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Firm hopes to become 'second brain' for users to record, think, create

By Fan Feifei in Wuzhen, Zhejiang | China Daily | Updated: 2019-10-23 13:30
Tang Yi, CEO of Yinxiang Biji, attends the second session of the Global Techthinker Top 50 Dialogues during the 2018 T-EDGE Conference & Awards in Beijing, Dec 14, 2018. [Photo/IC]

Yinxiang Biji, a Beijing-based information-organizing application, hopes to transcend note-taking by aspiring to be a collection, management and sharing platform for high-value information and knowledge in China, said Tang Yi, its chairman and CEO.

The company can become a "second brain" that helps users record, think and create, he said.

"The cutting-edge technologies such as artificial intelligence and big data play a vital role in the management of information, but user privacy and safety are our top priorities," Tang told China Daily in an exclusive interview during the sixth World Internet Conference held in Wuzhen, Zhejiang province.

Tang said the company has launched innovative products and added new features to its app to satisfy the needs of Chinese users, while noting that business clients are increasing and have become more important for the company.

"It is noteworthy that the users who are willing to pay for online services are rising, and they have expanded their application scenarios from work to life," he explained.

Apart from offering software and hardware services for Chinese users, the company has launched Elephant College to provide online lessons, with the aim of extending services for paid content.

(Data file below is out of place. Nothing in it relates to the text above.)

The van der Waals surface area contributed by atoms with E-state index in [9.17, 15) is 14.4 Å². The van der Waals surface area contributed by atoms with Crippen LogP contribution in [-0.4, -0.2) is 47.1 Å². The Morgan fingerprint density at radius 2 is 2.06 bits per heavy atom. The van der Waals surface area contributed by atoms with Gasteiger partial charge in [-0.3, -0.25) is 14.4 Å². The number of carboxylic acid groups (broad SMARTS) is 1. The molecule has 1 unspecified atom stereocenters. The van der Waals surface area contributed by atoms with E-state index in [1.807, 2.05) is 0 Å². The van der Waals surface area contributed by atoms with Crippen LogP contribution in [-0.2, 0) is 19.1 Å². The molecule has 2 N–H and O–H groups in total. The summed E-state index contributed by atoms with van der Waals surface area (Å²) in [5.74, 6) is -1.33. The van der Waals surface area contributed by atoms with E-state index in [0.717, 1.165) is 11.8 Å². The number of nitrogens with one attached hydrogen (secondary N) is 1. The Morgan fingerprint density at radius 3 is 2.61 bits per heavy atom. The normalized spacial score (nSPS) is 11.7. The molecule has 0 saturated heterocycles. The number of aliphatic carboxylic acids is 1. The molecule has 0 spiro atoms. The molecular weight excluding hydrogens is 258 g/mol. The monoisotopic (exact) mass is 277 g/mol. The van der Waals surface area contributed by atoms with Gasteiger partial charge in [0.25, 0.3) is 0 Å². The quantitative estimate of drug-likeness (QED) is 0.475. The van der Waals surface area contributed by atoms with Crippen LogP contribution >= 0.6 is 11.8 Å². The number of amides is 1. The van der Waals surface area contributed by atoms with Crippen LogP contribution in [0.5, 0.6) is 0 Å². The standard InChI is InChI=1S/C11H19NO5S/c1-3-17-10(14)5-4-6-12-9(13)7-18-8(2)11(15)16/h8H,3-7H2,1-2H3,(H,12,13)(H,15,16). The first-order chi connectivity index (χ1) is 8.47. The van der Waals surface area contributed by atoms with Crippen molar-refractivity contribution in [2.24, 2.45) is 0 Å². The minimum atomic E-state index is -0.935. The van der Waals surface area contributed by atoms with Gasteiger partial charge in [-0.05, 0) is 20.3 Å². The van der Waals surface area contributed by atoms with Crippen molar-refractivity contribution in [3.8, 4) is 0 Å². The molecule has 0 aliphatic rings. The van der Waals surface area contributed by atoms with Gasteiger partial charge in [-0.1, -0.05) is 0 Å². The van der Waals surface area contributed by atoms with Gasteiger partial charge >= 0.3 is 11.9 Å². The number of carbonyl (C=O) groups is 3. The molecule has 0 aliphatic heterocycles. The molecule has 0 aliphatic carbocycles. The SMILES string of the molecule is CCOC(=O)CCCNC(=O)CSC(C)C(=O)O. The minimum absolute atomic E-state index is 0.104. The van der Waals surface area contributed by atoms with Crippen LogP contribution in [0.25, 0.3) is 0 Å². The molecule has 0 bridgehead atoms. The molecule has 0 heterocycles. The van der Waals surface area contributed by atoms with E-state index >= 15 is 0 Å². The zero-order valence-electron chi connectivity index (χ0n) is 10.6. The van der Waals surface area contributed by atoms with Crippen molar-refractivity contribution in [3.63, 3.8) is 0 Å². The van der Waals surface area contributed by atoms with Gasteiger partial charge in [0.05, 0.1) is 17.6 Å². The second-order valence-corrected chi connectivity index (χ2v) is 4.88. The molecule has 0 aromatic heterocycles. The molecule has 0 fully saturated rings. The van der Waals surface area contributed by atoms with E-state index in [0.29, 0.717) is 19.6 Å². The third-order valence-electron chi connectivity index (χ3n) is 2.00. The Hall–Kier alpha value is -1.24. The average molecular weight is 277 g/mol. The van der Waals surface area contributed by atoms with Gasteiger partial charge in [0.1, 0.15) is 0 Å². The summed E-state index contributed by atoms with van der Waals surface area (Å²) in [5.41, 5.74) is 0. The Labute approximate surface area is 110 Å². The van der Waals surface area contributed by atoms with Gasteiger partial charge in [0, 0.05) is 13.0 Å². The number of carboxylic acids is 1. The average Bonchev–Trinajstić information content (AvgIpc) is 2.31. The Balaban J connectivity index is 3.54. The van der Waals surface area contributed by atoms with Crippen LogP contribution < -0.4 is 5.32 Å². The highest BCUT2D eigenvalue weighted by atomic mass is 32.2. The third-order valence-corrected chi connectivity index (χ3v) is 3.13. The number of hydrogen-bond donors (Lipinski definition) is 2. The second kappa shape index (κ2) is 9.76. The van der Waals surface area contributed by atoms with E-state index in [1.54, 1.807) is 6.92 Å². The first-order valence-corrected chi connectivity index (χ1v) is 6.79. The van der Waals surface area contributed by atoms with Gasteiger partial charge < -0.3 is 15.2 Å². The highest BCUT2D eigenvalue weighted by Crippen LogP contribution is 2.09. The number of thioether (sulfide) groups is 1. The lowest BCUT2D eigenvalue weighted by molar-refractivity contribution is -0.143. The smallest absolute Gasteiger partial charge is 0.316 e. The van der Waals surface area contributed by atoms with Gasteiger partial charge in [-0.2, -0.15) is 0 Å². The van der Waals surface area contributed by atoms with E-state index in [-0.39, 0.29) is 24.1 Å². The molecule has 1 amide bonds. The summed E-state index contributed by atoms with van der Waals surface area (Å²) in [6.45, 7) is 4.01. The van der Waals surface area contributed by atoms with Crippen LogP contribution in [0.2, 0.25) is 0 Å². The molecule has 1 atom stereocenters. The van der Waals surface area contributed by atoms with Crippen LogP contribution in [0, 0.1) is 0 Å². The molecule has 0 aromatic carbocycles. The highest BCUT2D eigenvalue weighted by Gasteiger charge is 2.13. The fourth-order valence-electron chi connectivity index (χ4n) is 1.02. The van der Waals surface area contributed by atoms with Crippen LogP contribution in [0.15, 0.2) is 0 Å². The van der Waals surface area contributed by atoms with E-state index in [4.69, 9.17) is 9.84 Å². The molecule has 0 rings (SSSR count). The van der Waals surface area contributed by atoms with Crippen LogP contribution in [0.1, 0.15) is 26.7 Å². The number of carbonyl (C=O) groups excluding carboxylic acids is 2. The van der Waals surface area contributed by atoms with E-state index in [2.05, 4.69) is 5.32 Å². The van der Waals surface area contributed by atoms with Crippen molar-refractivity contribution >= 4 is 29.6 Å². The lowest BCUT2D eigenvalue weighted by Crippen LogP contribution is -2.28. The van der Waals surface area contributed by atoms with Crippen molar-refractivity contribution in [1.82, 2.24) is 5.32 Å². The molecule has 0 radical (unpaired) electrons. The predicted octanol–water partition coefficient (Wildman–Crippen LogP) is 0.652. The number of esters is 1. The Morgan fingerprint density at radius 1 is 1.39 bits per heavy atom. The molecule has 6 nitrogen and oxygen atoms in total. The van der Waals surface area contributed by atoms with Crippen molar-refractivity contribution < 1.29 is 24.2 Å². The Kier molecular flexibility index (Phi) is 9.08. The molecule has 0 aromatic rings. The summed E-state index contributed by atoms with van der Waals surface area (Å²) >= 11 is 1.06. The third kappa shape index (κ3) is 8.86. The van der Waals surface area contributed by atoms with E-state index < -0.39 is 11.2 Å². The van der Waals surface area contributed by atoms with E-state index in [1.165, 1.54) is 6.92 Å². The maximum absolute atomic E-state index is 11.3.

Yinxiang Biji was the China version of US note-taking application Evernote. In 2018, it completed a reorganization and became an independent Sino-US joint venture.

The newly restructured Yinxiang Biji immediately received an investment of several hundred million yuan from the Sequoia CBC Cross-border Digital Industry Fund.

Tang said the rapid development of 5G and cloud computing have brought about changes to the business model of the information recording and management sector.

"Technologies have not only been embedded into all walks of life, but also create value in the social economy and people's livelihoods," said Tang.

He pointed out that unlike users in the United States, the Chinese people are more active on mobile internet platforms and like to record and deal with the information via apps. "They hope to solve several problems in just one app."

Chinese users also differ from their US counterparts in terms of social interaction, payment, communication and channels to obtaining information, he said, adding their demands are also changing rapidly.

China's 1.13 billion mobile internet users and rapidly increasing number of knowledge workers in the country are the main reasons for Yinxiang Biji to have such confidence in the Chinese market.

At the seventh anniversary of Yinxiang Biji in July, Tang redefined the company's future goal by aiming to become one of the most used apps that can cater to 300 million Chinese users.

It plans to become an information management assistant of personal users, a tool that can boost the productivity of business teams, and also a high-value information aggregation platform.

Zhong Xinlong, a consultant at Chinese research company CCID Consulting, said data security is one of the key research topics in the development of China's big data industry.

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